Re: Question regarding to store file system metadata in database
From: Ming Zhang
Date: Sun Mar 19 2006 - 16:21:39 EST
On Sun, 2006-03-19 at 15:45 -0500, Ian Young wrote:
> Indeed. I think the issue here is that someone doesn't grasp that the
> filesystem is already a database: that in fact path and filenames are
> already metadata, with inode as the pkey, and they are indexed by
> linked lists, b-trees, or hashtables, just as you might have going on
> inside the "black box" that is a database. The problem is that he
> thinks databases are somehow different because you use SQL to interact
> with them, when in fact the very same things that go on in
> filesystems, are going on in databases, just that with a database, you
> have strict pre-set agreements about what you'll be storing, so you
> can lay it out on-disk more efficiently. In a filesystem, there's no
> guarantee, or way to guarantee "this group of things will always be
> written in 256-word chunks", so it seems like something you could
> optimise using "a database" but it only shows ignorance of what
> exactly databases do. And... I'm fairly sure someone could write a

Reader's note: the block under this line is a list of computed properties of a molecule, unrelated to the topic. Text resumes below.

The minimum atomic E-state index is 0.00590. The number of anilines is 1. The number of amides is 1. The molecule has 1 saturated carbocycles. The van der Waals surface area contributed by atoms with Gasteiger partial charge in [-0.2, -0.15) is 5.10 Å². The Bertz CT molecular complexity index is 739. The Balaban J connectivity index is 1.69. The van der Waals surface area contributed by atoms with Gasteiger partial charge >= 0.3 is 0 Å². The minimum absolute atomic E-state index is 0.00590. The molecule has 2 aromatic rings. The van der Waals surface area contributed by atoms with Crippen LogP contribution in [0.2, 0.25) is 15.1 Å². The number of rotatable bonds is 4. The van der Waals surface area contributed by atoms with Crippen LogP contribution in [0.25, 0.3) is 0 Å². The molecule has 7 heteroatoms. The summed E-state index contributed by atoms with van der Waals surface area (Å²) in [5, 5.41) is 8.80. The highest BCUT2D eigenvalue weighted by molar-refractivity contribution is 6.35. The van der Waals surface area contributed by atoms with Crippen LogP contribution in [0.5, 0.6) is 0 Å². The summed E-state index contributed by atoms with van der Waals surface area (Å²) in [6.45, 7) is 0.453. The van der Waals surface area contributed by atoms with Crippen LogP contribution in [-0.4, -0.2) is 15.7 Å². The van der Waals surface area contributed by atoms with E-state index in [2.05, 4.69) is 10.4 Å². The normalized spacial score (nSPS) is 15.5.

> SQL-like 'find' implementation in userland, and then you could query
> your "Database".
agree. all fancy/complex algorithm and data structures like trees are
used here already. and with some file systems get ACID as well, it can
be called as a database, if someone really want to call it in that
> A better suggestion would be along the lines of "why don't we
> standardize a common set of metadata types to expand on directory,
> filename, size, mtime, ctime, atime, owner, and group? Why not 'type'
> 'title' 'author' 'revision' 'comment' 'icon' 'readers' 'writers'
> 'executors' 'checksum' etc.. etc...?" Now, THAT's something I'd like
> to see.
that is why we have VFS right?
> Al Viro wrote:
> > On Sun, Mar 19, 2006 at 01:50:22PM -0500, Xin Zhao wrote:
> > > Last, database-based file system is not so complex. As first step, I
> > > am just proposing to store pathanem-to-inode number in database. So it
> > > is basically a simple table. We don't really need any fancy features
> > > provided by db system. That's why I said a reduced db system is
> > > enough. So the only difference betwen db-based file system and a
> > > regular one is that regular file system use directory file to store
> > > entries, but db-based file system use database to achieve the same
> > > goal. Looks like db will be a more efficient way. ;-)
> > >
> > Define "database". And explain how any of existing filesystems manages
> > to _not_ qualify your definition.
> > As for "more efficient"... 300 lookups per second is less than an
> > improvement. It's orders of magnitude worse than e.g. ext2; I don't
> > know in which world that would be considered more efficient, but I
> > certainly glad that I don't live there.
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